While I do wonder what a “political conservative” and a “religious liberal” does within her or his own mind, to reconcile what would seem to be to be values-costantly-at-odds-with-one-another, maybe this just reflects some of my own internal unconscious limitations. I would certainly want to hear some discussions of same, if for no other reason than to have a better grasp of a thinking or emotional style that is probably foreign to me.

    UU culture definitely has had a telling effect upon me, over the thirty-or-so-years that I have been self-recognized as UU or UU-leaning; originally I was a Republican, but eventually left that Party in disgust after voting for Reagan both times and seeing the bait-and-switch tactics of that party and the moneyed interests that call virtually all of the shots there. I was Libertarian for a while, but lost interest, given the consistently lackluster candidates that they tend to produce, and their general self-definition in terms of what they do NOT believe (in a way, similar to the self-deprecating-image I saw of UU’s in my early days in the milieu) which probably does us more harm than good, but has an appeal to the iconoclast facet of many of us.

    For around twenty years I’ve been “Independent” and non-Party-aligned. Frankly I see the two-party system as a remora upon the electorate; Parties seem to function for little else than financial-structuring reasons, and as such, have a muting effect upon candidates and issues that would “cross lines” as though those lines were somehow etched in concrete. I am generally supportive of the situations and sacrifices (and our commitments to) troops in military service, but very suspicious of too much “classified” information that insulates voters from the actual tactics that representatives of this country are using, on foreign soil (and apparently our own) and an ongoing “end-justifies-the-means” mentality. I support the principle behind organized labor and believe strongly that industry has historically abused its bargaining position in labor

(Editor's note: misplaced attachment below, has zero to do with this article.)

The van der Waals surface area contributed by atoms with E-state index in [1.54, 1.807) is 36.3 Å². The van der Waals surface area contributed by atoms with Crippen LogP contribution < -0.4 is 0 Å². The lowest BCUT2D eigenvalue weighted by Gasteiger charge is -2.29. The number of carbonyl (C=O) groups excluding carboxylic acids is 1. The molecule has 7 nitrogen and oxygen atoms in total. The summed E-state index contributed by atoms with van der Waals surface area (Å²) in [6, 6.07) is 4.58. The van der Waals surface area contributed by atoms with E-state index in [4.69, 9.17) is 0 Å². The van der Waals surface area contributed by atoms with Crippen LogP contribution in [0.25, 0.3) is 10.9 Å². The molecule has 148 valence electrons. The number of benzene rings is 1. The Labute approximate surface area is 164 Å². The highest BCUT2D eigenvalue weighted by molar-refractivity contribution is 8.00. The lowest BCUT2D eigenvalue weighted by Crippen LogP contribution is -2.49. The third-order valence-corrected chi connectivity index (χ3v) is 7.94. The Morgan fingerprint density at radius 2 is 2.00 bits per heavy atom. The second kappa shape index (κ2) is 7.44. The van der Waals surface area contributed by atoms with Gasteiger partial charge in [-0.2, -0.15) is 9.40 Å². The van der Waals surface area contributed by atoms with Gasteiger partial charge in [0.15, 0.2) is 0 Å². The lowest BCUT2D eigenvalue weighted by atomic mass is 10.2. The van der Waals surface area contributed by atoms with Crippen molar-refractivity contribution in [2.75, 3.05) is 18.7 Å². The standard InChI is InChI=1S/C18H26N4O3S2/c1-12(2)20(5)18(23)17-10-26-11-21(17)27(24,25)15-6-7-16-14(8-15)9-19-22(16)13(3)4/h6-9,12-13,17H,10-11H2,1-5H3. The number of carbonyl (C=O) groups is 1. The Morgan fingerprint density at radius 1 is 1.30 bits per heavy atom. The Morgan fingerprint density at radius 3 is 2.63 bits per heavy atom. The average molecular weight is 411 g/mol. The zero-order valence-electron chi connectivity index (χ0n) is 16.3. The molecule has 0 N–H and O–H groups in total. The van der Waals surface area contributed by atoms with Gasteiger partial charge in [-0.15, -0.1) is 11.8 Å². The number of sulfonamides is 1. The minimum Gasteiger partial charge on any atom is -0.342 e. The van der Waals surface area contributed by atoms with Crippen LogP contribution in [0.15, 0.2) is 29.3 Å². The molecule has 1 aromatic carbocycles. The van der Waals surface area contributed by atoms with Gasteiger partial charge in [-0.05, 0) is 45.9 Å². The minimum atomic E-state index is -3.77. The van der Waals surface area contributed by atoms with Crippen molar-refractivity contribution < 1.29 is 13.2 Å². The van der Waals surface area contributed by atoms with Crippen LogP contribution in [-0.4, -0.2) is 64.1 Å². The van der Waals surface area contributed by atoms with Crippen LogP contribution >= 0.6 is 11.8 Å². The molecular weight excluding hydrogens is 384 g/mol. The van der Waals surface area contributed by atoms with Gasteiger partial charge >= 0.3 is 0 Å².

markets, but on the other hand there is strong evidence that labor movements have been infiltrated by organized crime in some significant cases. I admire police in their somewhat
    altruistic motive to “fight crime” but often their tactics border upon crime themselves, and
    I am certain that corruption exists from individual cops, all the way up to the Attorney General’s office.

    And, of course, being from a “minority party” seems somehow familiar, given my perspective
    of “minority faith”. I have to say that, for those who have never had the experience of BEING
    somehow a minority, and observing the behavior of the majority(ies) with respect to it, is at
    least a mind-expanding experience if not a fundamental source of valuable, if not necessary, education.

  • Tracy L Avent

    oh, one other thing: I was not there at GA but I note with some pride, the turnout for this session; it does reflect the UU faith in practice: UU’s tend to be willing to entertain the notion that their own value system is not universal, and that other views are not only valid but possibly valuable, and despite the possible risks of exposing oneself to the “unknown”, UU’s tend to seek it, and be willing to deal with all of the ambiguities that it might engender. It is this tendency I think, that identifies a UU, more than anything else. We are seekers. It is our nature to seek, no matter what we ultimately might find.


Previous Coverage


UUA logo

Unitarian Universalist Association
24 Farnsworth Street
Boston MA 02210-1409